Be quiet. Be vewy vewy quiet. Now listen. What do you hear? Listen very closely. Do you hear anything? No? That’s exactly the point. The Boss and I woke up yesterday morning to the sound of nothing. No grumbling about having to get ready for school. No kvetching about ill-fitting bathing suits, and no asking for this play date or that activity. No crappy Disney Tween shows blaring from the TV. No nothing. The house is quiet. On Sunday we put the kids on the bus for sleepaway camp. Barbarians that we are, we ship the kids off to Pennsylvania every summer. The girls go for 6 weeks. The Boy is going for 4 weeks, as it’s his first summer away. So for the first time since XX1 was born, we will have the house to ourselves for longer than a day. Will we miss the kids? Of course. We huddle around the laptop every night and look for pictures posted on the camp website. We dutifully write them letters every day. Well actually, we type the letters into a website, which then prints a copy for delivery to them. We’ll trudge off to the mailbox every day, hoping we got a letter. But we will also enjoy the time they are away. We’re going to see Earth, Wind and Fire tonight – and we don’t have to worry about arranging for a baby sitter. We may take a long weekend at a nearby resort. Or we might not. We can sleep late. We can work late. We can go to the pool at 2pm if we feel like it. We can BBQ on Wednesday, and I could party on Friday night, knowing that I don’t have to wake up early to take a kid to a game or activity. Best of all, I can spend quality time with the Boss without the constant crushing pressure of being the involved parents of active kids. We don’t have to worry about who’s making lunches, or picking up from the dance studio, or folding the laundry. Two adults don’t really generate that much laundry. These quiet times also prepare us for the inevitable, when the kids leave the nest. Lots of parents forget to have their own relationship because they are too busy managing the kids. Not us – for here on, our nest will be empty every summer. We are painfully aware that the kids are with us for a short time, and then they will live their own lives. And 6 weeks every summer is a big chunk of their summer vacation. Like everything, it’s a trade-off. Ultimately the decision is easy for us. They learn independence and how to function as part of a group, without their parents telling them what to do. We take very seriously our responsibility to prepare our kids to prosper in the wide world, and I don’t think there is a better place to apply the skills we teach them than at summer camp. It’s also great for the kids. On the first day we have seen the boy at the pool, at the lake doing paddle boats, at the firing range, playing basketball, and watching some kind of show put on by the counselors. That was one day. So as barbaric as it may seem to send our kids away for that long, there is no other place they’d rather be every summer. And that’s a win/win in my book. –Mike Photo credits: Empty Nest originally uploaded by Kristine Paulus Heavy Research We’re back at work on a variety of blog series, so here is a list of the research currently under way. Remember you can get our Heavy Feed via RSS, with all our content in its unabridged glory. And you can get all our research papers too. Understanding and Selecting Data Masking Buyer’s Guide Use Cases Pragmatic Key Management Choosing Your Key Management Strategy The Four Enterprise Key Management Strategies Evolving Endpoint Malware Detection Controls, Trade-offs and Compromises Providing Context Incite 4 U Blue Horseshoe loves threat intelligence: For a long time, the reactive approach to doing security worked well enough. But the past few years, not so much. So large organizations, with significant security infrastructure, have started to try to learn a bit about attackers before they attack. Wait, what? You mean an intel type function, which requires investment? Yup. So not only are we seeing a re-emergence of vulnerability trackers like iDefense, but also some new business models based on using intelligence to deceive attackers (as described in Dark Reading), or buying up zero-days to share with the good guys (Aaron Portnoy’s new shop, Exodus Intelligence). We love content, and cannot be happier that we’re finally seeing security content valued on its own merits – not just as part of a widget. – MR The future of software: We see continuing evidence in support of the assertion made by Red Monk’s founder Stephen O’Grady: Large software firms will be making money with software rather than from software. And I totally agree with that statement! While the main thrust of the post is to argue that Microsoft’s share price has suffered from poor choices in direction and lack of innovation, the really interesting aspects highlight the competitive forces within the software industry. In part it’s the transition from desktop, to web app, to mobile app, but it’s also about growing adoption of Software as a Service (SaaS) and what I consider the real long-term direction for back office applications: Platform as a Service (PaaS). Many of his observations are solid, but the dim picture he paints for Microsoft and other software vendors fails to account for their mobile and PaaS efforts, or the pricing pressures these larger software vendors will inflict on the rest of the market when they start offering the entire back office stack – including hardware and service – for a single price. Apple’s – and to a lesser extent Google’s – more consumer-oriented cloud service models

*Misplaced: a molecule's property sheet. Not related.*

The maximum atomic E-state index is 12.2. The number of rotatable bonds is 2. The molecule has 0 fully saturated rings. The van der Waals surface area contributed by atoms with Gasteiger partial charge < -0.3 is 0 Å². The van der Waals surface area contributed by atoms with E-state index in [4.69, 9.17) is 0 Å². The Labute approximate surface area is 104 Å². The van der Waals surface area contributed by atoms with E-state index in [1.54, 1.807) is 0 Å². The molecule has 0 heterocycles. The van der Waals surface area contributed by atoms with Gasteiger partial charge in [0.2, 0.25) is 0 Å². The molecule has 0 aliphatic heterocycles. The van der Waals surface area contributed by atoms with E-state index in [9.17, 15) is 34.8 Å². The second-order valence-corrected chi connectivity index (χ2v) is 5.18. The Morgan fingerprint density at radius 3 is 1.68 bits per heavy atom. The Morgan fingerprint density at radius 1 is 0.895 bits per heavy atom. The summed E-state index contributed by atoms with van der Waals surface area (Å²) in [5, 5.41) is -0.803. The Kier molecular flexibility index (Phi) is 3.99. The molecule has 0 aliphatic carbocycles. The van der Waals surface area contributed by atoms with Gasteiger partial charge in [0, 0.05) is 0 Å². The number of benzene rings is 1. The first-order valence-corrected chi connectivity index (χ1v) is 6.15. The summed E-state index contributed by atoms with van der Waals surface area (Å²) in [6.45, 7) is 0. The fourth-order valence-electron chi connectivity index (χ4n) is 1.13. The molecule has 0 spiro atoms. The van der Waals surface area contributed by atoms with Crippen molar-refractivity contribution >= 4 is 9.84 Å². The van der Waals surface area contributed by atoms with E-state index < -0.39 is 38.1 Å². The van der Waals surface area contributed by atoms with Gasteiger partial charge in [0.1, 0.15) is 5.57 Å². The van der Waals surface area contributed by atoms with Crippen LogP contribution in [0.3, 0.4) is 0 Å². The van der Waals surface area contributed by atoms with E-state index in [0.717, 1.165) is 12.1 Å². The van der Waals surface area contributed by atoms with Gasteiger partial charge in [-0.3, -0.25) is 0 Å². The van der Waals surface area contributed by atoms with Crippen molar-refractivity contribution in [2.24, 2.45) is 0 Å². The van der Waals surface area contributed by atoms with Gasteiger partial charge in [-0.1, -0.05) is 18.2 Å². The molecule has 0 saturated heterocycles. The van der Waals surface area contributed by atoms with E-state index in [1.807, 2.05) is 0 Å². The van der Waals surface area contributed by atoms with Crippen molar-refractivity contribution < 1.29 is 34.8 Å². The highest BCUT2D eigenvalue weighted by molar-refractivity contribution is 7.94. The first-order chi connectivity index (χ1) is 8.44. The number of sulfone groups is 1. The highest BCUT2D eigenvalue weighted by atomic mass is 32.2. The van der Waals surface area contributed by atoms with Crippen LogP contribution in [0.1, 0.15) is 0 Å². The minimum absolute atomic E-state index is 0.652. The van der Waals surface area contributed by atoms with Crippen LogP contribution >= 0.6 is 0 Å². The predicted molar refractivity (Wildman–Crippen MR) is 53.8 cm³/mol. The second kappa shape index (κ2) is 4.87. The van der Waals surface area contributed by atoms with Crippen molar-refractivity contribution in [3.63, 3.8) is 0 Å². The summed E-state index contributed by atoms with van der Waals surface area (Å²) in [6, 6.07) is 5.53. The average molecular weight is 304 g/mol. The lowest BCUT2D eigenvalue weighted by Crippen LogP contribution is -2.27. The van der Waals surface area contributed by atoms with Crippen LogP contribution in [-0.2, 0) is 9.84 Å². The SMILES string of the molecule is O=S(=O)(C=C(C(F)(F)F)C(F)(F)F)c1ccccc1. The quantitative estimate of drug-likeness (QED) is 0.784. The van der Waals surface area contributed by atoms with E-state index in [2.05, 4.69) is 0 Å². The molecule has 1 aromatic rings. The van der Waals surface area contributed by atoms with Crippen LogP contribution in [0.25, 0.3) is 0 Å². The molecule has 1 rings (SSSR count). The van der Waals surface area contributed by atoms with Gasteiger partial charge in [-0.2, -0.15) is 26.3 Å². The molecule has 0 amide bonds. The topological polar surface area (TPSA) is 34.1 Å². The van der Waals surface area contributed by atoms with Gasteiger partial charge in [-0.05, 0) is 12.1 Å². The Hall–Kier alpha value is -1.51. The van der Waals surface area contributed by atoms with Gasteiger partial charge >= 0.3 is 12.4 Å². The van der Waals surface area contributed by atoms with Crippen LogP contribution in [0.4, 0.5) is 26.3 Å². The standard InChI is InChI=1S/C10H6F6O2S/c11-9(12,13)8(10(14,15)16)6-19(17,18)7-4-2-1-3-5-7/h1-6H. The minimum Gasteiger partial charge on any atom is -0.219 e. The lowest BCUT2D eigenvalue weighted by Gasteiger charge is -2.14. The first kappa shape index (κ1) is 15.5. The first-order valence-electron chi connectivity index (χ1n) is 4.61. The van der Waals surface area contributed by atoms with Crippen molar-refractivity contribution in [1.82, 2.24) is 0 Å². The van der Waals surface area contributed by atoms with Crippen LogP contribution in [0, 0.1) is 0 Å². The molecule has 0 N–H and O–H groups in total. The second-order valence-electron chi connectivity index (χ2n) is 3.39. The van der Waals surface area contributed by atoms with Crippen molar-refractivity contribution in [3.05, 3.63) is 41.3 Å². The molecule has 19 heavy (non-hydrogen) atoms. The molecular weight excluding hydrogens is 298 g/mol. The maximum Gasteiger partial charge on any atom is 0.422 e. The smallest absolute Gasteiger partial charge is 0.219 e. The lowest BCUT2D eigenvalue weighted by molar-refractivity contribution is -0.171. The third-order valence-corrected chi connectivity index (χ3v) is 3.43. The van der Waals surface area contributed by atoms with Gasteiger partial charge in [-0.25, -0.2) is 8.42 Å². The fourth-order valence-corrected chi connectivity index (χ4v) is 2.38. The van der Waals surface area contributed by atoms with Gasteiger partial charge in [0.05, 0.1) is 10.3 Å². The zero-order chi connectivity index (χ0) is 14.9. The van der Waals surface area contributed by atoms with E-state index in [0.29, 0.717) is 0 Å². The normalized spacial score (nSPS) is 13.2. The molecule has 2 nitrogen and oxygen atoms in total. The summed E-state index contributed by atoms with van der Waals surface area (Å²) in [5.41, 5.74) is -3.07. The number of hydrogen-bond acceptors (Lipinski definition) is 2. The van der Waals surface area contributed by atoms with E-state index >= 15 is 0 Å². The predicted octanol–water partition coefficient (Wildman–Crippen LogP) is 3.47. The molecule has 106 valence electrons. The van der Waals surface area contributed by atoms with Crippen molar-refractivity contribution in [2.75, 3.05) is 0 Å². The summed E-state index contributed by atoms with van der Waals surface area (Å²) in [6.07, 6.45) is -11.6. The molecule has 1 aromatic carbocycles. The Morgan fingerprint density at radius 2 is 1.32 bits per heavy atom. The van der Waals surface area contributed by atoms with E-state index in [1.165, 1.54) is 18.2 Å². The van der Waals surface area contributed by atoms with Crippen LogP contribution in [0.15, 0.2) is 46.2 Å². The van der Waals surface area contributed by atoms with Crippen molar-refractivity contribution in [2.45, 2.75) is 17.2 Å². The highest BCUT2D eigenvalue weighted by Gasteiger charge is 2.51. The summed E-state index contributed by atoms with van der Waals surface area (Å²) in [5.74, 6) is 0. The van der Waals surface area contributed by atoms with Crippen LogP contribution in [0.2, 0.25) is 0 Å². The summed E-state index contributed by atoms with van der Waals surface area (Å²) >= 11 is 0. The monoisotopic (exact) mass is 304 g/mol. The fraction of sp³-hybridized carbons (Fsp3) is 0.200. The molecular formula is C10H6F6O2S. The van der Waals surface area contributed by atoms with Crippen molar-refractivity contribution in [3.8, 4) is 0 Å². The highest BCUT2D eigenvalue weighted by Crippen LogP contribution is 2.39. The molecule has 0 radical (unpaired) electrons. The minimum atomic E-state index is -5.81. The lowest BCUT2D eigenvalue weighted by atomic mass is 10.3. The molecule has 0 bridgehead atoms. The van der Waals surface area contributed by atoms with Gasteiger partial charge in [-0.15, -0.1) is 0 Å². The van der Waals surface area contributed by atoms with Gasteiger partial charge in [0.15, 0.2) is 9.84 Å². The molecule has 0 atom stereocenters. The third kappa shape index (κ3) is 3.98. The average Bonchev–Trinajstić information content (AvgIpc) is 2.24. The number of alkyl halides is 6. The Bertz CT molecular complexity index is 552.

Read Post